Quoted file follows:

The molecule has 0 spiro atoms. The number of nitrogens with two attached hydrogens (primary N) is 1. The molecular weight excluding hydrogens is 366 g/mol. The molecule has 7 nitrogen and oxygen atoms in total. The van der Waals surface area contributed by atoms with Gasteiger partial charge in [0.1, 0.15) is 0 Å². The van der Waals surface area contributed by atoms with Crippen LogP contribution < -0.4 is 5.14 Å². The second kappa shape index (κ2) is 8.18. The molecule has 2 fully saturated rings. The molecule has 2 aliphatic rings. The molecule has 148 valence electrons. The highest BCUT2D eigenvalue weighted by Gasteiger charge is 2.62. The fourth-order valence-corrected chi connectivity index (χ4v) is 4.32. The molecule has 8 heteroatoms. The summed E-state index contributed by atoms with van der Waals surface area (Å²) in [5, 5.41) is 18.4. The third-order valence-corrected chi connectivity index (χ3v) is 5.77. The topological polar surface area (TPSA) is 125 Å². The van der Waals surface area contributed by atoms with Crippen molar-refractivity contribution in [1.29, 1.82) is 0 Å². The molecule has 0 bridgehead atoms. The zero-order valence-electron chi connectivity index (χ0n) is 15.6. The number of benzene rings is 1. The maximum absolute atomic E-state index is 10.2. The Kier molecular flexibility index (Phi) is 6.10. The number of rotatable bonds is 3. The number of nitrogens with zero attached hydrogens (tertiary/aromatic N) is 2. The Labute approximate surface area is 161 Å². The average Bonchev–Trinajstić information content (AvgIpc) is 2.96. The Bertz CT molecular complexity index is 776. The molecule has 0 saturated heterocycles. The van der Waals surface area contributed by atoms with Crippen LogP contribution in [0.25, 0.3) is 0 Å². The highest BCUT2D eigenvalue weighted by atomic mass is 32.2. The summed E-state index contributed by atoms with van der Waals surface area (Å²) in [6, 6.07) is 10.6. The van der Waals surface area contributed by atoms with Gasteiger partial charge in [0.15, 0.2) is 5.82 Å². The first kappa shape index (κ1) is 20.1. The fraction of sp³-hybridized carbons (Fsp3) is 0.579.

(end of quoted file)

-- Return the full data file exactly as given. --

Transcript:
The molecule has 0 spiro atoms. The number of nitrogens with two attached hydrogens (primary N) is 1. The molecular weight excluding hydrogens is 366 g/mol. The molecule has 7 nitrogen and oxygen atoms in total. The van der Waals surface area contributed by atoms with Gasteiger partial charge in [0.1, 0.15) is 0 Å². The van der Waals surface area contributed by atoms with Crippen LogP contribution < -0.4 is 5.14 Å². The second kappa shape index (κ2) is 8.18. The molecule has 2 fully saturated rings. The molecule has 2 aliphatic rings. The molecule has 148 valence electrons. The highest BCUT2D eigenvalue weighted by Gasteiger charge is 2.62. The fourth-order valence-corrected chi connectivity index (χ4v) is 4.32. The molecule has 8 heteroatoms. The summed E-state index contributed by atoms with van der Waals surface area (Å²) in [5, 5.41) is 18.4. The third-order valence-corrected chi connectivity index (χ3v) is 5.77. The topological polar surface area (TPSA) is 125 Å². The van der Waals surface area contributed by atoms with Crippen molar-refractivity contribution in [1.29, 1.82) is 0 Å². The molecule has 0 bridgehead atoms. The zero-order valence-electron chi connectivity index (χ0n) is 15.6. The number of benzene rings is 1. The maximum absolute atomic E-state index is 10.2. The Kier molecular flexibility index (Phi) is 6.10. The number of rotatable bonds is 3. The number of nitrogens with zero attached hydrogens (tertiary/aromatic N) is 2. The Labute approximate surface area is 161 Å². The average Bonchev–Trinajstić information content (AvgIpc) is 2.96. The Bertz CT molecular complexity index is 776. The molecule has 0 saturated heterocycles. The van der Waals surface area contributed by atoms with Crippen LogP contribution in [0.25, 0.3) is 0 Å². The highest BCUT2D eigenvalue weighted by atomic mass is 32.2. The summed E-state index contributed by atoms with van der Waals surface area (Å²) in [6, 6.07) is 10.6. The van der Waals surface area contributed by atoms with Gasteiger partial charge in [0.15, 0.2) is 5.82 Å². The first kappa shape index (κ1) is 20.1. The fraction of sp³-hybridized carbons (Fsp3) is 0.579.